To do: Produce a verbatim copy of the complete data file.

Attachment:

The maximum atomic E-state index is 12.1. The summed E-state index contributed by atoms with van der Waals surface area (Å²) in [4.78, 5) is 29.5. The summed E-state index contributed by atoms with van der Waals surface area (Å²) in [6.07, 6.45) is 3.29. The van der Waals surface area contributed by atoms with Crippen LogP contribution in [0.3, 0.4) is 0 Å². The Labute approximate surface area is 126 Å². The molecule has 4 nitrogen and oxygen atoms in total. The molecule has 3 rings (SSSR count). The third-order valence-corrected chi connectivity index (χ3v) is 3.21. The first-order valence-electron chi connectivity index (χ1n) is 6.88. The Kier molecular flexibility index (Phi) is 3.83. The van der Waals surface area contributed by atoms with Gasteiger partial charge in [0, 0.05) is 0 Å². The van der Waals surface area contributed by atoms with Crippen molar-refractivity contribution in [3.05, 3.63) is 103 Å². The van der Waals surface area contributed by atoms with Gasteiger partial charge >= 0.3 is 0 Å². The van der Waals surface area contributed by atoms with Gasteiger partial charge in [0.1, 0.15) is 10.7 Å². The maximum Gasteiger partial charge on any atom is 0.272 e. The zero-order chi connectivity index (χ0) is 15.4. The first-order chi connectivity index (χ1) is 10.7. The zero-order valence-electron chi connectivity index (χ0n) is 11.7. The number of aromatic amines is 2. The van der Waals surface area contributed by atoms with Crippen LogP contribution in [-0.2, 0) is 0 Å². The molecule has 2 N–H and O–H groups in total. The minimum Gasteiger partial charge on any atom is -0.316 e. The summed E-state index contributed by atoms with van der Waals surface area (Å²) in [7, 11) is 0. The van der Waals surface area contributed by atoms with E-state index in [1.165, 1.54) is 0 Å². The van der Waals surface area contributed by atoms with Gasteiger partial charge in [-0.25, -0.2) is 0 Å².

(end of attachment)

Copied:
The maximum atomic E-state index is 12.1. The summed E-state index contributed by atoms with van der Waals surface area (Å²) in [4.78, 5) is 29.5. The summed E-state index contributed by atoms with van der Waals surface area (Å²) in [6.07, 6.45) is 3.29. The van der Waals surface area contributed by atoms with Crippen LogP contribution in [0.3, 0.4) is 0 Å². The Labute approximate surface area is 126 Å². The molecule has 4 nitrogen and oxygen atoms in total. The molecule has 3 rings (SSSR count). The third-order valence-corrected chi connectivity index (χ3v) is 3.21. The first-order valence-electron chi connectivity index (χ1n) is 6.88. The Kier molecular flexibility index (Phi) is 3.83. The van der Waals surface area contributed by atoms with Gasteiger partial charge in [0, 0.05) is 0 Å². The van der Waals surface area contributed by atoms with Crippen molar-refractivity contribution in [3.05, 3.63) is 103 Å². The van der Waals surface area contributed by atoms with Gasteiger partial charge >= 0.3 is 0 Å². The van der Waals surface area contributed by atoms with Gasteiger partial charge in [0.1, 0.15) is 10.7 Å². The maximum Gasteiger partial charge on any atom is 0.272 e. The zero-order chi connectivity index (χ0) is 15.4. The first-order chi connectivity index (χ1) is 10.7. The zero-order valence-electron chi connectivity index (χ0n) is 11.7. The number of aromatic amines is 2. The van der Waals surface area contributed by atoms with Crippen LogP contribution in [-0.2, 0) is 0 Å². The molecule has 2 N–H and O–H groups in total. The minimum Gasteiger partial charge on any atom is -0.316 e. The summed E-state index contributed by atoms with van der Waals surface area (Å²) in [7, 11) is 0. The van der Waals surface area contributed by atoms with E-state index in [1.165, 1.54) is 0 Å². The van der Waals surface area contributed by atoms with Gasteiger partial charge in [-0.25, -0.2) is 0 Å².